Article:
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US Capitol attack

Far-right groups tell supporters planned Washington rally is a government ‘trap’


Story by Lois Beckett

Story   Source

Published on September 18, 2021 2:00 AM
 
 
Rightwing forums and prominent figures claim event is ‘false flag’ but police brace for violence Saturday’s “Justice for J6” rally is being organized by Look Ahead America, a group run by Matt Braynard, who was briefly employed by Trump’s 2016 presidential campaign as the director of data and strategy, BuzzFeed News reported in August.
 
Extremist groups and prominent rightwing figures are warning supporters not to attend a far-right rally in support of the people arrested for participating in the 6 January Capitol attack, calling the event a "false flag" and a "trap".

Capitol police are bracing for potential violence at the "Justice for J6" protest rally, which is taking place in Washington DC on Saturday, and security fencing has gone up once more around the Capitol building.

But local and federal officials have also said that they expect no more than 700 people to attend the protest, a far cry from the estimated tens of thousands of supporters of Donald Trump who converged on the Capitol in January. The approval for the fence is almost certain to be granted as security officials believe it remains the most efficient method to secure the Capitol. Top security officials to reinstall Capitol fence ahead of far-right rally Read more

Across rightwing social media platforms, "most people who are talking about the event in any capacity are telling people to steer clear of DC," Cassie Miller, a senior research analyst at the Southern Poverty Law Center, said. "Any extremist group that's talking about it is warning people against attending."

The common narrative in rightwing forums is that the rally is "a trap that's been set by federal authorities" that will leave participants vulnerable to "surveillance and arrest", Miller said. Advertisement

While intelligence officials reportedly warned in early September that the Proud Boys and the Oath Keepers were planning to attend the rally, both groups, whose members are facing some of the most serious charges in the 6 January attack, have since distanced themselves from the event. A Proud Boys social media channel posted "Sounds like bait" and wrote "We aren't going and you shouldn't either". In an interview on his way to jail, the group's chairman, Enrique Tarrio, said: "The Proud Boys will not be there," WUSA 9 reported.

"I do not know of any specific plan to attend, other than what we are watching the media fabricate," Kelly SoRelle, a lawyer for the Oath Keepers, told Mother Jones.

The Fox News host Laura Ingraham called the rally "stupid" and told her viewers she had never heard of it before she saw a report about it on CNN.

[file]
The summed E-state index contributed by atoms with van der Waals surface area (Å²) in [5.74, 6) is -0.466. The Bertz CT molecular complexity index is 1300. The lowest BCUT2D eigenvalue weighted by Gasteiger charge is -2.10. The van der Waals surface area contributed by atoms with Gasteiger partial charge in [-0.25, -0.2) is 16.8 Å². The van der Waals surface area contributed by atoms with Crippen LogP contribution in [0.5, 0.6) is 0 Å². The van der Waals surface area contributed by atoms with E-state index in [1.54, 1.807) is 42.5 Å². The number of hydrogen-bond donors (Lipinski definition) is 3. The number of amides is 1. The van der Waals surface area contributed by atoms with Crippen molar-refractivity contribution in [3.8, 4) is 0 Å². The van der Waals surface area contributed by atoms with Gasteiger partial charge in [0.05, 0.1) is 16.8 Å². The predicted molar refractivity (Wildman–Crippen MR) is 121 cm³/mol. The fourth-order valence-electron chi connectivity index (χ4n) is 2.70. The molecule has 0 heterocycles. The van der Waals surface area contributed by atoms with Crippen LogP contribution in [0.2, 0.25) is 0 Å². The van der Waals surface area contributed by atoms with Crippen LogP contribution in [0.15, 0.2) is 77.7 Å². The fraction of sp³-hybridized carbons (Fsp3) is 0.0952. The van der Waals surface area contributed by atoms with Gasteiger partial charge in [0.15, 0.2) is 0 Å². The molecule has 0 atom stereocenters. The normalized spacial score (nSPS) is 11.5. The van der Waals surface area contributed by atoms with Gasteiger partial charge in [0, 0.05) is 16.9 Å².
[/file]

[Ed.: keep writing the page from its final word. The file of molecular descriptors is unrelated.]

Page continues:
"Many people" see the protest as "even a false flag operation", Ingraham warned on 10 September. "Have any big-name conservatives signed on? Of course not. Obviously there's nothing legitimate about it."

Even a Facebook discussion hosted by...

Background

On January 6, 2021, the United States Capitol in Washington, D.C., was violently attacked by a mob of supporters of President Donald Trump. They sought to overturn his defeat in the 2020 presidential election by disrupting the joint session of Congress assembled to count electoral votes that would formalize President-elect Joe Biden's victory. The Capitol Complex was locked down and lawmakers and staff were evacuated, while rioters assaulted law enforcement officers and vandalized the building for several hours. Five people died either shortly before, during, or following the event: one was shot by Capitol Police, another died of a drug overdose, and three succumbed to natural causes. Many people were injured, including 138 police officers. Four officers who responded to the riot died by suicide within seven months. Called to action by Trump, thousands of his supporters gathered in Washington, D.C., on January 5 and 6 to support his false claim that the 2020 election had been 'stolen by emboldened radical-left Democrats', and to demand that Vice President Mike Pence and Congress reject Biden's victory. Starting at noon on January 6, at a 'Save America' rally on the Ellipse, Trump repeated false claims of election irregularities and said, 'If you don't fight like hell, you're not going to have a country anymore'. During and after his speech, thousands of attendees walked to the Capitol and hundreds breached police perimeters, as Congress was beginning the electoral vote count. Many in the crowd broke into the building, occupying, vandalizing, and looting it, assaulting Capitol Police officers and reporters, and attempting to locate lawmakers to capture and harm. Some rioters chanted 'Hang Mike Pence' after Pence rejected false claims by Trump and others that the vice president could overturn the election results. Some vandalized and looted the offices of House Speaker Nancy Pelosi and other members of congress. With building security breached, Capitol Police evacuated and locked down both chambers of congress and several buildings in the Capitol Complex. Rioters occupied and looted the empty Senate chamber while federal law enforcement officers defended the evacuated House floor. Pipe bombs were found at the Democratic National Committee and the Republican National Committee, and Molotov cocktails were discovered in a vehicle near the Capitol. Despite this, Trump resisted sending the National Guard to quell the mob.